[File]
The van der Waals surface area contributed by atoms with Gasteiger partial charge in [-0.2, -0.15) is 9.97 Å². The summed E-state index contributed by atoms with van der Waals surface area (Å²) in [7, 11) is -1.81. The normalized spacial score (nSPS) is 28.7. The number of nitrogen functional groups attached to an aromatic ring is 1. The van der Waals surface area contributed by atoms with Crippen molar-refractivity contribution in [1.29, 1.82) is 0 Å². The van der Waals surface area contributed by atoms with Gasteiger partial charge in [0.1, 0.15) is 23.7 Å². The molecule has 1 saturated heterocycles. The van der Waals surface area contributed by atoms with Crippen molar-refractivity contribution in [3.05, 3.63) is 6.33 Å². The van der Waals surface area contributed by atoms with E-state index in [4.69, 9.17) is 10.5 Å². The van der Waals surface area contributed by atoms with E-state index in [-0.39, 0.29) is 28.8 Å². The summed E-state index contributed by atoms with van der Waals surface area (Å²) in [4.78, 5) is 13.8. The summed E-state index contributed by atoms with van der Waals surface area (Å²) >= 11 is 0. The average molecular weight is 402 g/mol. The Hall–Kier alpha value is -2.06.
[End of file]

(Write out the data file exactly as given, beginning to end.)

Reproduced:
The van der Waals surface area contributed by atoms with Gasteiger partial charge in [-0.2, -0.15) is 9.97 Å². The summed E-state index contributed by atoms with van der Waals surface area (Å²) in [7, 11) is -1.81. The normalized spacial score (nSPS) is 28.7. The number of nitrogen functional groups attached to an aromatic ring is 1. The van der Waals surface area contributed by atoms with Crippen molar-refractivity contribution in [1.29, 1.82) is 0 Å². The van der Waals surface area contributed by atoms with Gasteiger partial charge in [0.1, 0.15) is 23.7 Å². The molecule has 1 saturated heterocycles. The van der Waals surface area contributed by atoms with Crippen molar-refractivity contribution in [3.05, 3.63) is 6.33 Å². The van der Waals surface area contributed by atoms with E-state index in [4.69, 9.17) is 10.5 Å². The van der Waals surface area contributed by atoms with E-state index in [-0.39, 0.29) is 28.8 Å². The summed E-state index contributed by atoms with van der Waals surface area (Å²) in [4.78, 5) is 13.8. The summed E-state index contributed by atoms with van der Waals surface area (Å²) >= 11 is 0. The average molecular weight is 402 g/mol. The Hall–Kier alpha value is -2.06.